I talked a bit last week about the importance of giving your main character a goal, stated clearly at the beginning of the story. Otherwise they’re just aimlessly wandering around, and if they get from A to B, it’s by accident rather than design, and where’s the story in that? If Darth Vader hadn’t wanted to rule the entire universe, he wouldn’t have been much of a bad dude. He’d just have been a weirdo in a plastic suit.
But more than just a goal, a character has to have good reasons for pursuing that goal (it’s up to you to decide whether the lure of the dark side was a good reason or not). Luke wanted to leave his home planet because it was a boring, lifeless dustbowl. I can get with that. There was a little conflict in the shape of his aunt and uncle, who he wasn’t quite ready to leave behind, but that problem was dealt with quite neatly (or smokily, depending on your point of view). Han Solo wanted money because there was a price on his head, and he didn’t really want to die. Princess Leia wanted to cop off with Han Solo because he was, you know, Han Solo (enough said).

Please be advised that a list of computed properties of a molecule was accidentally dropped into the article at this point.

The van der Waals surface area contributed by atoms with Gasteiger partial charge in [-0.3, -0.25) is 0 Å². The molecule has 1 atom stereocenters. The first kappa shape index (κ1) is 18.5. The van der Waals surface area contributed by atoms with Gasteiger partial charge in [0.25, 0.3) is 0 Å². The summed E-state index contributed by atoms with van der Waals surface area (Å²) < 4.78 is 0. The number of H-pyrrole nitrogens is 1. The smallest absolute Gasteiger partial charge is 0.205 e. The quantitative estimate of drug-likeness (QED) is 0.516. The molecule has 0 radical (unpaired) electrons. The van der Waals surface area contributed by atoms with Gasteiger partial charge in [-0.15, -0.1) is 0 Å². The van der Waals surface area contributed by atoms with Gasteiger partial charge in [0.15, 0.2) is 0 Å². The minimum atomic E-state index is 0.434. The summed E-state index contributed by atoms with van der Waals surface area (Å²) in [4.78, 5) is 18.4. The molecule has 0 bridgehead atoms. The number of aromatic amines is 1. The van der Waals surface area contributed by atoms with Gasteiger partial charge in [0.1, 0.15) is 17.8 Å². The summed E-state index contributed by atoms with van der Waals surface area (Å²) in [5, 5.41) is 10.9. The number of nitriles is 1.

When you give a character a reason to do something, that reason has to make sense to the reader, otherwise they’ll think your character is an idiot. You know the blonde girl who always goes to investigate the weird noise in the basement at the beginning of a horror film? She’s TSTL. Why does she go there? WHY? Hasn’t she watched Nightmare on Elm Street? Doesn’t she know ANYTHING? Do this, and you’ll turn your reader off. Unless, of course, you want them to think the character is an idiot. In which case, go right ahead 🙂